Even an unpaid Intern should be treated as you would any employee. It is essential that before you hire any student, you understand the work you have available and the background and education of the student. They are there to learn and contribute, so make sure that you are utilizing them in your business, and it will be a win/win. Please do not use them to perform tasks that you could hire someone with an 8th-grade education to perform. The idea is for both parties to benefit. In larger businesses, intern and co-op programs are where many of them hire some of their best and brightest new hires.
Again, if you are going to hire an intern, make sure that you have defined work that needs to be accomplished for the internship length. An example: You might need help in developing your business processes, whether they be from an operational or a human resource perspective. A business student would be perfect for performing this type of work. Once you define the work and look at the skills required, the student's major will become clear. Ensure you understand that they are the same as any new employee. They will need to have some level of training, supervision, and guidance.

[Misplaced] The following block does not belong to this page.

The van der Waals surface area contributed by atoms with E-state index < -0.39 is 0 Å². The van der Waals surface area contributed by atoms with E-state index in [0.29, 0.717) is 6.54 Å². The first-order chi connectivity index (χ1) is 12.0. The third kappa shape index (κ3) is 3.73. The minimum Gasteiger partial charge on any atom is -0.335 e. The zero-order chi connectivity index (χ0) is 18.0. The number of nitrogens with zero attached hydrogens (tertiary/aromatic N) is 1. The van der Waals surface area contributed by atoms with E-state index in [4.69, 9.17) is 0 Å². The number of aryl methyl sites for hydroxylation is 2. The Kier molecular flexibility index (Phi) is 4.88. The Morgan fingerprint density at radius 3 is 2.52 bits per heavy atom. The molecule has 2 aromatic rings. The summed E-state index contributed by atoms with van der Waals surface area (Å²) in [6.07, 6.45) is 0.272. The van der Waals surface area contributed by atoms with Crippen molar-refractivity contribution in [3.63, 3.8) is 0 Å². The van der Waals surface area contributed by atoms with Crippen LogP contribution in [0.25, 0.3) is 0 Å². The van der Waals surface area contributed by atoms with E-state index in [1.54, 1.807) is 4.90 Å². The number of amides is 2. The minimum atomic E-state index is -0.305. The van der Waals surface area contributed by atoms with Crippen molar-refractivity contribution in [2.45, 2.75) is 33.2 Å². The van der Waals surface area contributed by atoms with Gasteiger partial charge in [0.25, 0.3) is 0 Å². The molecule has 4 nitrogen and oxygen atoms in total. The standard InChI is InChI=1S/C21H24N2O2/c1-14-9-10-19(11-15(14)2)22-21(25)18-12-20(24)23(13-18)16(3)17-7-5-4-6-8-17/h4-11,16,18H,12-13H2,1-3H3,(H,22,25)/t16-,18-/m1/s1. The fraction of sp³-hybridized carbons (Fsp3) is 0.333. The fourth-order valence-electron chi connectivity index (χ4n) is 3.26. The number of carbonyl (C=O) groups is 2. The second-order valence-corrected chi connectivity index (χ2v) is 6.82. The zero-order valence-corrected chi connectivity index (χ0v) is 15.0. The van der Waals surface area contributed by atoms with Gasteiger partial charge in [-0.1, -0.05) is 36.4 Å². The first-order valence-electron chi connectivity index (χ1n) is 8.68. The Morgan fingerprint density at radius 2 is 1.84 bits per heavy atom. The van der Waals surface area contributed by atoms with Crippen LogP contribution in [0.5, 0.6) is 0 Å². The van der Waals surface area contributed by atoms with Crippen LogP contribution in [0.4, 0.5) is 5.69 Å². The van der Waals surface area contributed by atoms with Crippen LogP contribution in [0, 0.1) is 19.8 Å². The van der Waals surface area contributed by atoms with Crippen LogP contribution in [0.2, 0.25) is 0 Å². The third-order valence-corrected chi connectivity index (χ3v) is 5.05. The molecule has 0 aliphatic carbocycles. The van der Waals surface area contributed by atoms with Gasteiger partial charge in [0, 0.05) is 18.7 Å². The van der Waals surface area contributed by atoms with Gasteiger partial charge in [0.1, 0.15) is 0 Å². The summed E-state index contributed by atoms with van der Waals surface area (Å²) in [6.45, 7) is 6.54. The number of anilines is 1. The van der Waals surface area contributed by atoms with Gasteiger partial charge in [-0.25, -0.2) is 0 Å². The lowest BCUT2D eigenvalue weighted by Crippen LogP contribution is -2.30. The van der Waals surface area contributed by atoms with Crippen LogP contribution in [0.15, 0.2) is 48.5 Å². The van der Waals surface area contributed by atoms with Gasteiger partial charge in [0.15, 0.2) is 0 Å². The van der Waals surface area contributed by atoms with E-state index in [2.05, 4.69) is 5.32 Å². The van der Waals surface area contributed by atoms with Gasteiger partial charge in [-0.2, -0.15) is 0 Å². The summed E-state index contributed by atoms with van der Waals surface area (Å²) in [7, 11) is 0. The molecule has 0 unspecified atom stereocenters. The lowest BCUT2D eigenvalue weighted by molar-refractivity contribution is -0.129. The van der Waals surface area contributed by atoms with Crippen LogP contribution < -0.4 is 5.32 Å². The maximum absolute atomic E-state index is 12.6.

The same is true if you are hiring a new graduate. You need to make sure that you have a defined job description and role for them when they start. You can shape and guide this employee into an asset for your business instead of hiring someone who may have worked in many jobs prior. The latter may have many bad habits that are harder to correct than to teach someone from scratch.